What is Pompe Disease?
In the general population, Pompe disease occurs at a rate of about one in 40,000 people. The late onset form of the disease occurs in about one in 57,000 births, and the infantile onset form occurs in about one in 140,000 births. Pompe disease affects males and females equally, and in most cases, both parents of an affected child are asymptomatic carriers of the disease. It is caused by mutations in a gene that makes an enzyme called acid alpha-glucosidase (GAA). Normally, the body uses GAA to break down glycogen, a stored form of sugar used for energy. But in Pompe disease, mutations in the GAA gene reduce or completely eliminate this essential enzyme. Excessive amounts of glycogen accumulate everywhere in the body, but the cells of the heart and skeletal muscles are the most seriously affected. Researchers have identified up to 70 different mutations in the GAA gene that cause the symptoms of Pompe disease, which can vary widely in terms of age of onset and severity. The severity of the disease and the age of onset are related to the degree of enzyme deficiency.
Early onset or infantile Pompe disease is the result of complete or near complete deficiency of GAA. Symptoms begin in the first months of life, with feeding problems, poor weight gain, muscle weakness, floppiness, and head lag. Respiratory difficulties are often complicated by lung infections. The heart is grossly enlarged. More than half of all infants with Pompe disease also have enlarged tongues. Most babies with Pompe disease die from cardiac or respiratory complications before their first birthday.
Late onset (or juvenile/adult) Pompe disease is the result of a partial deficiency of GAA. The onset can be as early as the first decade of childhood or as late as the sixth decade of adulthood. The primary symptom is muscle weakness progressing to respiratory weakness and death from respiratory failure after a course lasting several years. The heart may be involved but it will not be grossly enlarged. A diagnosis of Pompe disease can be confirmed by screening for the common genetic mutations or measuring the level of GAA enzyme activity in a blood sample—a test that has 100 percent accuracy. Once Pompe disease is diagnosed, testing of all family members and consultation with a professional geneticist is recommended. Carriers are most reliably identified via genetic mutation analysis.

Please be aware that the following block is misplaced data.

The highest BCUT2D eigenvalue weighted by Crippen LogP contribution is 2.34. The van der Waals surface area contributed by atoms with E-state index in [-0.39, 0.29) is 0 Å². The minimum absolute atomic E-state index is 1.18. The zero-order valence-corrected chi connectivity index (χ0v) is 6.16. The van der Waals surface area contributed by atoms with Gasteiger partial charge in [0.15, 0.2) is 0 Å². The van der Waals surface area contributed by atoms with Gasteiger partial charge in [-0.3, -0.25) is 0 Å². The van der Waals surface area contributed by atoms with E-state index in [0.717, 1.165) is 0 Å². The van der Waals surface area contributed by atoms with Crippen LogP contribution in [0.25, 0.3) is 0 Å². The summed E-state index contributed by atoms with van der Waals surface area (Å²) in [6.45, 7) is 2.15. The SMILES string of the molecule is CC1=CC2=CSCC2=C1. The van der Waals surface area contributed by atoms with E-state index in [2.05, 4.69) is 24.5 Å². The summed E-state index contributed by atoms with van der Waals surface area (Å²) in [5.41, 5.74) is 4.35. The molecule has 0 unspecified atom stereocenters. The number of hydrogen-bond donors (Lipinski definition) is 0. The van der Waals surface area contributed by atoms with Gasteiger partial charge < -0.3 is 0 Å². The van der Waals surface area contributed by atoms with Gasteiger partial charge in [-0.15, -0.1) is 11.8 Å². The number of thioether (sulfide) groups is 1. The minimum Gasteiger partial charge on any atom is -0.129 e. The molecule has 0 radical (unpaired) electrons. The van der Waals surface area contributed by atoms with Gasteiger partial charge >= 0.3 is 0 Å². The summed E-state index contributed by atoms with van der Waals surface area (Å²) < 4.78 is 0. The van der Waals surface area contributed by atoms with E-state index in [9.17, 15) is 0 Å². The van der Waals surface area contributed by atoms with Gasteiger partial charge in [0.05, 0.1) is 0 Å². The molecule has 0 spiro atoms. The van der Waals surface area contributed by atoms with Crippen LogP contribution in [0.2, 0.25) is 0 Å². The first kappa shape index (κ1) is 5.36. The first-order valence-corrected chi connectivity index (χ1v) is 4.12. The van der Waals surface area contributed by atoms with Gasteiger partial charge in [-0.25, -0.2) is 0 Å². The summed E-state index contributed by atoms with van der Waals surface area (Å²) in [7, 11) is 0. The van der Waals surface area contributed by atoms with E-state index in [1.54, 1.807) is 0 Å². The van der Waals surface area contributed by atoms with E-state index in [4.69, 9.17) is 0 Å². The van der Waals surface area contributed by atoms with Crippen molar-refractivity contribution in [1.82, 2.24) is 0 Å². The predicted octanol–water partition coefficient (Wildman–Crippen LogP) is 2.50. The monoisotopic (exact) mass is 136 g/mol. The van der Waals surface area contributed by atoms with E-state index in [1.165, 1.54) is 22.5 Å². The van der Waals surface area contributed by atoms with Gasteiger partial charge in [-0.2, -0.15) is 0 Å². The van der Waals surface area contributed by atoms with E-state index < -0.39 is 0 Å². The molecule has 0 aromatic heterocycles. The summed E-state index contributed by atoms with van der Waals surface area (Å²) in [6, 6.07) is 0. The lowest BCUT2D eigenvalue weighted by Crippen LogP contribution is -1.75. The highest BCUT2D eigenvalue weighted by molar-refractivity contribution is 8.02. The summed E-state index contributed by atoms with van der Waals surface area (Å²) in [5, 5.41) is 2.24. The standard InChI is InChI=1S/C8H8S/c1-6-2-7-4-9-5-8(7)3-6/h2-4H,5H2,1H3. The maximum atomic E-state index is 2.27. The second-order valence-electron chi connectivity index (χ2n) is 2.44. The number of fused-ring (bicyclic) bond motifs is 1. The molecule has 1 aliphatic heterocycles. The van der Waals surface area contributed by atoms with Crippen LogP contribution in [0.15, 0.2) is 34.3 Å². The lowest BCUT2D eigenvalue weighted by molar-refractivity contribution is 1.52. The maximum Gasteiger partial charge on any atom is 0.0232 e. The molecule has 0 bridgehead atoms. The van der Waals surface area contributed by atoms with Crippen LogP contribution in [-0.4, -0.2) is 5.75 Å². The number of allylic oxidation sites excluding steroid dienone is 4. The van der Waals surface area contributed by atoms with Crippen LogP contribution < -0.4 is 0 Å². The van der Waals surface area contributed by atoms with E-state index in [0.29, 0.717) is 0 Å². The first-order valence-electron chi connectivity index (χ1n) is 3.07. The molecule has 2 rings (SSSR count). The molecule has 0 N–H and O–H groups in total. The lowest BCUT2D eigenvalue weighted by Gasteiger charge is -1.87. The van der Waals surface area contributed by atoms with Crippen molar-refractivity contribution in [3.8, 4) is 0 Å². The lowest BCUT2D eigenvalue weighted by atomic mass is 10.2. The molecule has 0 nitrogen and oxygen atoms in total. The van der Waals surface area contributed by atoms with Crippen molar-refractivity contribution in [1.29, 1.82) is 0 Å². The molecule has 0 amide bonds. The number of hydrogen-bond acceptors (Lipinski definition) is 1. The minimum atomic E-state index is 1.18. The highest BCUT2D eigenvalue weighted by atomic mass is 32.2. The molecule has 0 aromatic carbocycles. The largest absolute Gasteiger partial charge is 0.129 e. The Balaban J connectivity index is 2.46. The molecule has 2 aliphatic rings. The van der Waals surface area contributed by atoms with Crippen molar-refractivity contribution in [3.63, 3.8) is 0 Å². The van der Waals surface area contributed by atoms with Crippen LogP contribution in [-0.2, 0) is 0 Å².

Is there any treatment?
Individuals with Pompe disease are best treated by a team of specialists (such as cardiologist, neurologist, and respiratory therapist) knowledgeable about the disease, who can offer supportive and symptomatic care. The discovery of the GAA gene has led to rapid progress in understanding the biological mechanisms and properties of the GAA enzyme. As a result, an enzyme replacement therapy has been developed that has shown, in clinical trials with infantile-onset patients, to decrease heart size, maintain normal heart function, improve muscle function, tone, and strength, and reduce glycogen accumulation. Myozyme© (alglucosidase alfa), an Enzyme Replacement Therapy (ERT) for Pompe Disease has received market approval in a growing number of countries.
What is the prognosis?
Without enzyme replacement therapy, the hearts of babies with infantile onset Pompe disease progressively thicken and enlarge. These babies die before the age of one year from either cardiorespiratory failure or respiratory infection. For individuals with late onset Pompe disease, the prognosis is dependent upon the age of onset. In general, the later the age of onset, the slower the progression of the disease. Ultimately, the prognosis is dependent upon the extent of respiratory muscle involvement.
Signs and Symptoms
- Infants typically have extreme muscle weakness and a “floppy” appearance. X-rays usually reveal a greatly enlarged heart. Other symptoms include breathing difficulties, trouble feeding, and a failure to meet developmental milestones such as rolling over and sitting up.
- Children and adults tend to have greater variety in their symptoms, often including weakness of the leg and hip muscles, leading to difficulties with mobility, as well as breathing difficulties. Older patients rarely have the heart problems typical in infants.
If the infant sufferer is only one year old, the first year is very critical. The progression rate can be fatal by one year of age. It may result in significant distress and often premature death. Early in infancy, the rate of progression is very rapid. Without treatment, survival rate is poor. Children and adults usually display more gradual and variable rates of disease progression.
Pompe disease is always progressive, meaning that its symptoms worsen over time. In general, the earlier in life the symptoms appear, the faster the rate of progression. Most infants affected by the disease experience very rapid progression, and they rarely survive past the age of 1 year.
When symptoms first appear later in life (children or adults), the rate of progression is generally slower than in infants, although there is great variability across different people. In addition, an abrupt and rapid decline can happen at any time, so careful monitoring of the disease’s progression is very important. Whether the disease progresses fast or slowly, eventually movement and breathing difficulties worsen over time.